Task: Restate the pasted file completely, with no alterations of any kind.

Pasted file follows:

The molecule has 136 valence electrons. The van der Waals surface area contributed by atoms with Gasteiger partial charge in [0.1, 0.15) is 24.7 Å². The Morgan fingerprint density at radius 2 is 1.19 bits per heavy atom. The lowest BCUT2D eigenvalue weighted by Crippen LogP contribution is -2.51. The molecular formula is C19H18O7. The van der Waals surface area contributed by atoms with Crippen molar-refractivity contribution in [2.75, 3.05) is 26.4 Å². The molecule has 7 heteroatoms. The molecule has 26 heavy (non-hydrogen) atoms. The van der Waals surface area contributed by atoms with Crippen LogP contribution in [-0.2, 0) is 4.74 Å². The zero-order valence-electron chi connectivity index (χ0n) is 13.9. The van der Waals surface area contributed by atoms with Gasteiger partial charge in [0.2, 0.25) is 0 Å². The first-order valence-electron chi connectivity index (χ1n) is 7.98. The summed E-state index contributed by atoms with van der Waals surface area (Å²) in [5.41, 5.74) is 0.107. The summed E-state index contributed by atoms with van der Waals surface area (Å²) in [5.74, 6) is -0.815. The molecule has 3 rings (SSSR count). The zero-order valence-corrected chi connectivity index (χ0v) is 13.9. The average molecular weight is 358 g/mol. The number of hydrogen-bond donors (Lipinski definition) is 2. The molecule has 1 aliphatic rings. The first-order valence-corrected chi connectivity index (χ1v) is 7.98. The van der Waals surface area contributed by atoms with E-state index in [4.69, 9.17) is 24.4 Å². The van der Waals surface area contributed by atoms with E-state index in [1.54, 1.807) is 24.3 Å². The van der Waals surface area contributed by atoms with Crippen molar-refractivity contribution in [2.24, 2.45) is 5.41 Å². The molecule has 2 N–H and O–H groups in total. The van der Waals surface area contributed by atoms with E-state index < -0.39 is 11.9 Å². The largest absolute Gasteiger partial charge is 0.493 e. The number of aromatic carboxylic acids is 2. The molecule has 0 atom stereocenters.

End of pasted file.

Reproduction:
The molecule has 136 valence electrons. The van der Waals surface area contributed by atoms with Gasteiger partial charge in [0.1, 0.15) is 24.7 Å². The Morgan fingerprint density at radius 2 is 1.19 bits per heavy atom. The lowest BCUT2D eigenvalue weighted by Crippen LogP contribution is -2.51. The molecular formula is C19H18O7. The van der Waals surface area contributed by atoms with Crippen molar-refractivity contribution in [2.75, 3.05) is 26.4 Å². The molecule has 7 heteroatoms. The molecule has 26 heavy (non-hydrogen) atoms. The van der Waals surface area contributed by atoms with Crippen LogP contribution in [-0.2, 0) is 4.74 Å². The zero-order valence-electron chi connectivity index (χ0n) is 13.9. The van der Waals surface area contributed by atoms with Gasteiger partial charge in [0.2, 0.25) is 0 Å². The first-order valence-electron chi connectivity index (χ1n) is 7.98. The summed E-state index contributed by atoms with van der Waals surface area (Å²) in [5.41, 5.74) is 0.107. The summed E-state index contributed by atoms with van der Waals surface area (Å²) in [5.74, 6) is -0.815. The molecule has 3 rings (SSSR count). The zero-order valence-corrected chi connectivity index (χ0v) is 13.9. The average molecular weight is 358 g/mol. The number of hydrogen-bond donors (Lipinski definition) is 2. The molecule has 1 aliphatic rings. The first-order valence-corrected chi connectivity index (χ1v) is 7.98. The van der Waals surface area contributed by atoms with E-state index in [4.69, 9.17) is 24.4 Å². The van der Waals surface area contributed by atoms with E-state index in [1.54, 1.807) is 24.3 Å². The van der Waals surface area contributed by atoms with Crippen molar-refractivity contribution in [2.24, 2.45) is 5.41 Å². The molecule has 2 N–H and O–H groups in total. The van der Waals surface area contributed by atoms with E-state index < -0.39 is 11.9 Å². The largest absolute Gasteiger partial charge is 0.493 e. The number of aromatic carboxylic acids is 2. The molecule has 0 atom stereocenters.